Column: House Democrats pass plan to address McCleary, but is it serious?

Almost two months into the 2017 legislative session, and three weeks after the Republican senate majority passed their own fix, the Democrat-controlled House of Representatives passed their education-spending plan last week.

Unfortunately, it’s hard to take their plan seriously.

For starters, the House has not passed a way to pay for the $7 billion bill they are asking taxpayers to foot. If Gov. Jay Inslee has his way, it’ll be paid for with what the Tax Foundation reports could be a highly volatile capital gains tax, a new carbon tax, and a big tax increase on small businesses.

As lawmakers move toward negotiations to reconcile the two plans and hammer out a bipartisan deal, Democratic House leaders are making that job harder when they can’t even prove that they have the votes to pay for their wish list. How will they convince Republicans opposed to significantly raising taxes to change their minds when there is no evidence that the House majority has the votes to do so as well?

The other major issue with the House plan is that it doesn’t address the underlying issue of equity and fairness, as laid out by the Washington Supreme Court in the McCleary case.

As the Legislature continually underfunded basic education at the state level leading up to the 2012 court ruling, school districts were forced to seek additional funds through local levies to make up the difference. Rep. Drew Stokesbary, R-Auburn, expressed his concern about this approach and said this led to poorer districts paying as much as 2-3 times more for their schools than their richer counterparts.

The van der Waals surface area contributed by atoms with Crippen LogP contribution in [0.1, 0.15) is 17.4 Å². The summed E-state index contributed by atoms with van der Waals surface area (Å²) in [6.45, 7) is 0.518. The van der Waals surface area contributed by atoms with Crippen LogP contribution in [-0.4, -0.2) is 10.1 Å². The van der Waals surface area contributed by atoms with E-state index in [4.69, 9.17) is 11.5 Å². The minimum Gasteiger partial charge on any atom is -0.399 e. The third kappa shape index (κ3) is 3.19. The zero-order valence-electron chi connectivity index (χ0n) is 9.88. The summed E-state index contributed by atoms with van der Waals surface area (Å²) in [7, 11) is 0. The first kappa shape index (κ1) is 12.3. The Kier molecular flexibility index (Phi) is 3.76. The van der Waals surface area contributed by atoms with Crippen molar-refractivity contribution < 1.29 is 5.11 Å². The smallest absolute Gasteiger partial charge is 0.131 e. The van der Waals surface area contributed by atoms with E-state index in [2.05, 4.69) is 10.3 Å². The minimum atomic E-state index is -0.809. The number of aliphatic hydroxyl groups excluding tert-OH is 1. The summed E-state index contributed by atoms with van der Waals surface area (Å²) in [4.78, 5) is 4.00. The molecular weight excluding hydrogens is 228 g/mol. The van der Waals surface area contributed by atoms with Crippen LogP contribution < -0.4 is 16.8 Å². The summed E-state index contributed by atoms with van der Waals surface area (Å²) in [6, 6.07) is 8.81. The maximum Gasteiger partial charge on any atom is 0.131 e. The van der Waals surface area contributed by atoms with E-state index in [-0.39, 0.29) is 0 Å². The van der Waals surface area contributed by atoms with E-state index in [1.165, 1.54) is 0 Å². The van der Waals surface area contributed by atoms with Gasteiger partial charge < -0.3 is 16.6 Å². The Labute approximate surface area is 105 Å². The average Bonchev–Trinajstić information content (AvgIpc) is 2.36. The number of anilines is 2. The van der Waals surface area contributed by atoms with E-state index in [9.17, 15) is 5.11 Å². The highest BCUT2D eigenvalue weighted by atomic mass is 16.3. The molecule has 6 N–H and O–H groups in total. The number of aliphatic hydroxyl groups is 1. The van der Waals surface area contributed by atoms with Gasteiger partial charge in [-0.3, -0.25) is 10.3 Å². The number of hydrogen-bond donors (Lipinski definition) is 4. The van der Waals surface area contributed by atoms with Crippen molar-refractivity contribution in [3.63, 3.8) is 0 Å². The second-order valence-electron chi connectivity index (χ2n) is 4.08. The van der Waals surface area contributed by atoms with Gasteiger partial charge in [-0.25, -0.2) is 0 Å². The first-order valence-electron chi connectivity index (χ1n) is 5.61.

For far too long, your zip code has determined the quality of your education in Washington and it’s a problem Senate Republicans have set out to permanently fix with their plan that reports show would raise the state property tax while imposing a 10 percent lid on local levies that can be used for non-basic education spending items.

Under the Senate plan, most families would see a decrease in their property taxes, while some in cities like Seattle, Bellevue, and Mercer Island would see an increase.

House Democrats passed a plan that not only doesn’t address our levy fairness problem, but it actually has no safeguard to prevent another constitutional crisis. They place a 24 percent levy lid on local districts, which all but guarantees that poor districts will get poorer and rich districts will get richer.

The Washington State Democratic Party platform calls for a progressive tax structure. We hear a lot from them about making sure the wealthy are paying their fair share.

Yet Democrats in Olympia are adamantly opposed to asking homeowners with richer property values to pay their fair share for our schools, or even preventing the problem from spiraling out of control again.

That is why it’s hard to take what the House Democrats are proposing seriously, because it doesn’t solve anything. It’s an expensive, unfunded bill to the taxpayers that will eventually lead to another court case and education-funding crisis.

So where is this headed? The Legislature has self-imposed a deadline to get McCleary done this year, but the court has told lawmakers that they have to fully fund education by the 2018 school year.

Complicating matters even more is a special election this November to replace the late Republican Senator Andy Hill in the swing Legislative District 45. With Republicans holding a one-seat majority in the senate, losing this seat would give Democrats the majority in both chambers.

Could Democrats force the Legislature to once again kick the can down the road with hopes that they can control the whole process next year by winning the senate majority?

Let’s hope not.

Keith Schipper is a Washington GOP strategist and columnist for the Washington State Wire. You can reach him at

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